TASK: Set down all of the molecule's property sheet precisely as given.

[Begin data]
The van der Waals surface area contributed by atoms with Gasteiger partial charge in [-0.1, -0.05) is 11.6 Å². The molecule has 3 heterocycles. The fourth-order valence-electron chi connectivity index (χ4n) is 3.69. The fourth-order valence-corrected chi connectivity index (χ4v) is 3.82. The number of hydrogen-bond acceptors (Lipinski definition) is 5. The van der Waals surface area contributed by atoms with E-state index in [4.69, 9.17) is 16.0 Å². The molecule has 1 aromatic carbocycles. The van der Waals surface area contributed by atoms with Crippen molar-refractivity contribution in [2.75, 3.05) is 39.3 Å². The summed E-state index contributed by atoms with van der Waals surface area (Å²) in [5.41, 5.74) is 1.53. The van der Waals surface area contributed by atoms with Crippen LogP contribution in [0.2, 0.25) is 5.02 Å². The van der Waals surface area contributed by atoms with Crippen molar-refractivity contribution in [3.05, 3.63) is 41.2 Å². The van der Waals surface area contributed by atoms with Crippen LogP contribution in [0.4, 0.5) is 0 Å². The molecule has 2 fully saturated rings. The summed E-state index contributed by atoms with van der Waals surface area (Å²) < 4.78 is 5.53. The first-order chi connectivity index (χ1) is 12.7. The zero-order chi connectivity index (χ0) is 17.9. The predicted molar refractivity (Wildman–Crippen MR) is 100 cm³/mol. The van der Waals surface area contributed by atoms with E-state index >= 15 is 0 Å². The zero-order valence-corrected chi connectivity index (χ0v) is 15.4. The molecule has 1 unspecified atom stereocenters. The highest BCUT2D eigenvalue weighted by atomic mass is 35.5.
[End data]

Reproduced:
The van der Waals surface area contributed by atoms with Gasteiger partial charge in [-0.1, -0.05) is 11.6 Å². The molecule has 3 heterocycles. The fourth-order valence-electron chi connectivity index (χ4n) is 3.69. The fourth-order valence-corrected chi connectivity index (χ4v) is 3.82. The number of hydrogen-bond acceptors (Lipinski definition) is 5. The van der Waals surface area contributed by atoms with E-state index in [4.69, 9.17) is 16.0 Å². The molecule has 1 aromatic carbocycles. The van der Waals surface area contributed by atoms with Crippen molar-refractivity contribution in [2.75, 3.05) is 39.3 Å². The summed E-state index contributed by atoms with van der Waals surface area (Å²) in [5.41, 5.74) is 1.53. The van der Waals surface area contributed by atoms with Crippen LogP contribution in [0.2, 0.25) is 5.02 Å². The van der Waals surface area contributed by atoms with Crippen molar-refractivity contribution in [3.05, 3.63) is 41.2 Å². The van der Waals surface area contributed by atoms with Crippen LogP contribution in [0.4, 0.5) is 0 Å². The molecule has 2 fully saturated rings. The summed E-state index contributed by atoms with van der Waals surface area (Å²) < 4.78 is 5.53. The first-order chi connectivity index (χ1) is 12.7. The zero-order chi connectivity index (χ0) is 17.9. The predicted molar refractivity (Wildman–Crippen MR) is 100 cm³/mol. The van der Waals surface area contributed by atoms with E-state index >= 15 is 0 Å². The zero-order valence-corrected chi connectivity index (χ0v) is 15.4. The molecule has 1 unspecified atom stereocenters. The highest BCUT2D eigenvalue weighted by atomic mass is 35.5.